The concept of placing artwork in unusual places is not a new one but I think its on trend and underpinned by today’s social media culture I can see how Visual Art can now begin to follow the people.
In my project, I have adopted the same idea as Abbey; that in the 10 years time, we may revert to styles of the past. A mixing of rustic looking styles with technology is already apparent today. Think of the artwork on websites like Dropbox or Twitter. Or our very own Birmingham 2022 blog! There is a trend at the moment of making things look handmade and individual.
Hidden away in the heart of Birmingham, imposing itself between magnificent greenery and lofty trees sits the Edgbaston Priory Club, home to the annual Women’s Tennis Association’s AEGON Classic. As a major part of the Women’s Tennis Tour calendar since 1982 and a valued grass court warm-up event for Wimbledon, the tournament has previously been won by many big-hitting stars such as Billie Jean King, Maria Sharapova and Li Na. Despite being a big Tennis fan (or rather someone glued to the television from the opening match of the French Open to the Wimbledon Final), I had never had the pleasure of experiencing this sporting contest first-hand and unmediated.
Even though the event was intended as a counterpart to the simultaneously-running Men’s AEGON Championship at London’s Queen’s Club, due to a lack of publicity and media interest, the tournament felt like a secret from the world’s press and popular consciousness, a little niche event only attended by those who know that it’s on and where it is. This is certainly a double-edged sword. On the one hand, it can feel like the Women’s event is not as important as the Men’s (and speaking to people who live in Birmingham it is clear that its marketing and promotion is severely lacking) but equally, the seclusion and secrecy that this allows imbues one with a sense of superiority over the unknowing masses, as if a member of a private club who meet clandestinely to enjoy the cream of contemporary Women’s tennis.
The site’s Centre Court, named after Birmingham-born 1969 Wimbledon Champion, Ann Jones, compliments the event’s hushed camaraderie with its modest capacity and intimate architecture. Soon to become a Premier Tennis venue in 2014 (to be no doubt followed by a price increase from this year’s bargain offerings), Centre Court features immaculate grass covering, comfortable seats and exquisite views from everywhere on the Court. The only thing better than the calm beauty of its leafy surroundings however was the tennis on display. The Court played host to the Singles Final between Slovakian tour veteran, Daniela Hantuchova, and 16 year old Croatian player, Donna Vekic, in a perfect encapsulation of warm-up tournament spirit, the old hand versus the young pretender, the favourite versus the underdog.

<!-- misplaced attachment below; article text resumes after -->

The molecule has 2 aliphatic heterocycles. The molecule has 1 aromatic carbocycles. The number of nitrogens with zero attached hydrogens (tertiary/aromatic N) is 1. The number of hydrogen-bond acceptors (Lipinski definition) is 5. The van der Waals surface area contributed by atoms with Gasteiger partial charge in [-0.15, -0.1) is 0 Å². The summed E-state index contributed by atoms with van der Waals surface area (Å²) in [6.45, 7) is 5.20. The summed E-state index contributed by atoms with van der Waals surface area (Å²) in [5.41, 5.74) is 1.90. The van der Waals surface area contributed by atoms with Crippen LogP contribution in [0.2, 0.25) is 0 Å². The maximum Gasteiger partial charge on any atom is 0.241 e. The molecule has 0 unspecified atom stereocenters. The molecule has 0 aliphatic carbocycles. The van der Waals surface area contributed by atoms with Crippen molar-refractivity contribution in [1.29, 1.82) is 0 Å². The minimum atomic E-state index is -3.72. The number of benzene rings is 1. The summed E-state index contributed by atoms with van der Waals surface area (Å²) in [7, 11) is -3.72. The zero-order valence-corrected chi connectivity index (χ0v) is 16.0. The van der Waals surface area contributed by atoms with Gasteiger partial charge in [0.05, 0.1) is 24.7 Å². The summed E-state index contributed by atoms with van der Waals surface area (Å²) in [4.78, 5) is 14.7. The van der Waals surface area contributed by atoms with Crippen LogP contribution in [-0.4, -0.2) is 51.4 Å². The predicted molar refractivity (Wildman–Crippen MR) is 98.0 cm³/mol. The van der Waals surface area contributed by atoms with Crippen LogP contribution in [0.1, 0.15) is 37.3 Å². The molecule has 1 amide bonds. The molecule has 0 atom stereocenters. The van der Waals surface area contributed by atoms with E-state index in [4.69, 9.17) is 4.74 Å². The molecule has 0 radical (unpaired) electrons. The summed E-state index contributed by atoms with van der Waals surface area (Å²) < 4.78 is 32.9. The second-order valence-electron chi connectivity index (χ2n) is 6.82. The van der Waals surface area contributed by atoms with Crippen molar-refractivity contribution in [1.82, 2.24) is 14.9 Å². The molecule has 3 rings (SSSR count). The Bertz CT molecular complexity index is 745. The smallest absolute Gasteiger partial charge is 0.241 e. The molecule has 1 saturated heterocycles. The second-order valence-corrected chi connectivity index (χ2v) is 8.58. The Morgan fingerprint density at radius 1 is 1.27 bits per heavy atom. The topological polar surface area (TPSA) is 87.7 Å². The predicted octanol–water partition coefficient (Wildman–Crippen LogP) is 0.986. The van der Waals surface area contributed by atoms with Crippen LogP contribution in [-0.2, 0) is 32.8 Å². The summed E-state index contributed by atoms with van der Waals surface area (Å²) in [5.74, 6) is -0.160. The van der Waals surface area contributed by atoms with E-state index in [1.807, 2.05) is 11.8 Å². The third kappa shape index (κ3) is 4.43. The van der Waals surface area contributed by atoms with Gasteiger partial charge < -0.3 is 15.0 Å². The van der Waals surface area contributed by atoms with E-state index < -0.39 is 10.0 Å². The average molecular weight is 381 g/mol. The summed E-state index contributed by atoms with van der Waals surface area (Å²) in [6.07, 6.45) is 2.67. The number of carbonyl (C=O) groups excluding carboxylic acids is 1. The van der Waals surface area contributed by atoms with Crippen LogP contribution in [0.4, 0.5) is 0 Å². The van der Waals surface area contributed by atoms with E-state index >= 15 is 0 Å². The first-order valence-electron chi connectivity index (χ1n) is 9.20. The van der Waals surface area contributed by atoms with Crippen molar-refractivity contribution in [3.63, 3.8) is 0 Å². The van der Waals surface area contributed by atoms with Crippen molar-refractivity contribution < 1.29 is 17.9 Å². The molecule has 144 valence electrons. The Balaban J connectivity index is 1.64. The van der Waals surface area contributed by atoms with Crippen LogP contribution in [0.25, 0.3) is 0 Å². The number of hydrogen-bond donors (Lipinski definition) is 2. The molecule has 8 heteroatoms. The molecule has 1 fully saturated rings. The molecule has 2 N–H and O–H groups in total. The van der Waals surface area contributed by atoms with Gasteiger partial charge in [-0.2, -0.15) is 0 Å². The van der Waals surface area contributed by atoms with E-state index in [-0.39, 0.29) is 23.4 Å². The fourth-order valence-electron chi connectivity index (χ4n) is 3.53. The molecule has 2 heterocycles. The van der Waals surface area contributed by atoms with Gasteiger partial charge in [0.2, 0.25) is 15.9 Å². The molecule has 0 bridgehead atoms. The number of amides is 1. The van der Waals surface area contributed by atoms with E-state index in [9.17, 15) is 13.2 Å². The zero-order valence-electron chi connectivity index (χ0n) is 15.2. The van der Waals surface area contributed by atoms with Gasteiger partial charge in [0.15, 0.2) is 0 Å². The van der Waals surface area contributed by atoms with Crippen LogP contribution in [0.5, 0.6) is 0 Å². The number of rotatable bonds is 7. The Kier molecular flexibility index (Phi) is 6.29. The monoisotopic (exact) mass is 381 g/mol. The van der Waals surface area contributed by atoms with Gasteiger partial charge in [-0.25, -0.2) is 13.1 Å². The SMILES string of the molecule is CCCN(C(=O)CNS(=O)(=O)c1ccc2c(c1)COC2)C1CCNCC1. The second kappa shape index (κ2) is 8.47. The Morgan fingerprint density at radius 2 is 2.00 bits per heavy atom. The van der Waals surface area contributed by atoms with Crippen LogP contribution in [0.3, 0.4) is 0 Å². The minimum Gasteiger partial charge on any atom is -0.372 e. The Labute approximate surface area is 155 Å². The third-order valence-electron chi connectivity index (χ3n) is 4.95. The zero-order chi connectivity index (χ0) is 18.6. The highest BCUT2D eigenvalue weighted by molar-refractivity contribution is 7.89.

With an enthusiastic crowd behind them (but regrettably many empty seats) the two players began the contest for the prized trophy beneath a cloudy sky under which lay a blazing sun that always threatened to force itself through but only did so sporadically. Despite a vast difference in experience and age ( a 14 year gap between the two competitors) this gulf did not readily show itself and even when Hantuchova broke Vekic’s serve in the 5th game, Vekic fought back valiantly to level the match once more. After a tight first set in which Hantuchova eased into the lead through a tie-break victory, the loyalty of the Birmingham crowd was heard with extravagant individual chants of ‘Come on Donna’ and louder cheers when the young Croatian picked up breathtaking points. As the second set unfolded, it was clear that the court’s intimate setting helped Vekic to recover from her first set defeat as she unveiled a stronger game imbued by continuous encouragement from the crowd. However, despite Vekic’s best efforts, Hantuchova’s wealth of experience led to an improved game as she looked to capitalise on her opponent’s fragility and naivety and clasp her hands around the trophy. Finishing 7-6, 6-4 after a ferocious battle, both players were gracious and respectful in victory and defeat much to the delight of the passionate crowd. We may not have been watching Shakespeare at the REP but with the Ann Jones Centre Court as the stage, both heroines performed wondrously until Daniela Hantuchova stole the show with a powerful second set offering leading to a rapturous applause from all around the modest stadium, red-defining the world Classic in the process.
Low on attendance but high in passion, lacking in publicity but drowning in enthusiasm, I am sure the AEGON Classic in Edgbaston will continue to grow year on year especially now that its venue status has been upgraded. There is, however, something heart warming and special about its modesty and its set up in the middle of Edgbaston’s grandiose greenery that may disappear if Women’s tennis begins to grow into the same sort of phenomenon as the Men’s game. I guess the debate between secret and elect or commercial and mainstream will rage on as long as some of the rallies on Ann Jones but one thing’s for certain, this year’s Classic served up an ace and demonstrated that, at least for the time being, there was no love lost for Women’s Tennis in Birmingham, or at least those savvy enough to attend.